The most exhausting part of bringing home your adorable puppy is, without a doubt, housebreaking. Accidents in the house can be frustrating for a new owner and start your budding relationship on a rocky path.
This article will give you tips and tricks for potty training a
When I first started my dog training career, I lived in Minnesota, where the winter weather conditions can be brutal.
I received a call from a frustrated woman looking for help potty training her two Yorkshire Terriers. Her pups were ten months old, and she’d had no luck getting them to eliminate outdoors.
After a lengthy discussion, I discovered she’d adopted her two puppies in January, and to avoid the frigid weather, she’d decided to train the pups to use the shower in her bathroom.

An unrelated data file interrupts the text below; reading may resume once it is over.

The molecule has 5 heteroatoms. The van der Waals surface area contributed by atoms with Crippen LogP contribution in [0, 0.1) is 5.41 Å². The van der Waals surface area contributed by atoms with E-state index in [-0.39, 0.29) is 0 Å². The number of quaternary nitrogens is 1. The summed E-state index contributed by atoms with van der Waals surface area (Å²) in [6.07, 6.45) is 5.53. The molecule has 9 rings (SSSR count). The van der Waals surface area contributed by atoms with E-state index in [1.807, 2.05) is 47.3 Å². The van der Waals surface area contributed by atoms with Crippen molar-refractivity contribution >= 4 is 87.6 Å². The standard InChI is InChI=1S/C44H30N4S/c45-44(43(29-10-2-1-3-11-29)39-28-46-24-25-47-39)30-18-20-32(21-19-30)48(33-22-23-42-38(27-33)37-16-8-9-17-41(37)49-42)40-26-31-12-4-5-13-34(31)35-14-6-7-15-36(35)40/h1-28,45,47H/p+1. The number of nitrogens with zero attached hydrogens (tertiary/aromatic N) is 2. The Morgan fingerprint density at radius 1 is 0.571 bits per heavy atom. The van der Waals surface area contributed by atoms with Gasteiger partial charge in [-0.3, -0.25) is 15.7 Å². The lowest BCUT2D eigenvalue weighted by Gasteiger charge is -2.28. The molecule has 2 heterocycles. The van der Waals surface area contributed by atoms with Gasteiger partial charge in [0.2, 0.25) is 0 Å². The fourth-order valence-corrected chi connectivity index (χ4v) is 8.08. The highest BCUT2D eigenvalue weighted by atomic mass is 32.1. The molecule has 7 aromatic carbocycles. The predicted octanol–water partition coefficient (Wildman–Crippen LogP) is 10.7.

Now she was paying the price!
She could walk her two Yorkies for an hour outside and they would not eliminate at all. As soon as they entered the house, they would make a beeline to the shower. No matter what she tried, they would not potty outside.
Their owner was at her wit’s end!
Teaching a dog to eliminate outside from day one is always best. No intermediary step. No pee pads (which teach them it’s okay to go in the house) and certainly no shower stalls!
Let’s look at solid techniques for potty training a
Easy to Follow & Effective Steps to Potty Training a
French Bulldog Puppy
Start Potty Training Immediately
The best time to start housebreaking a Frenchie is the day you bring them home. If you are getting a puppy, that should not be before eight weeks. (If you have a breeder letting you take a puppy before eight weeks, you are not dealing with a reputable breeder!) A puppy between 8-12 weeks has a bladder big enough and muscle control to begin the training.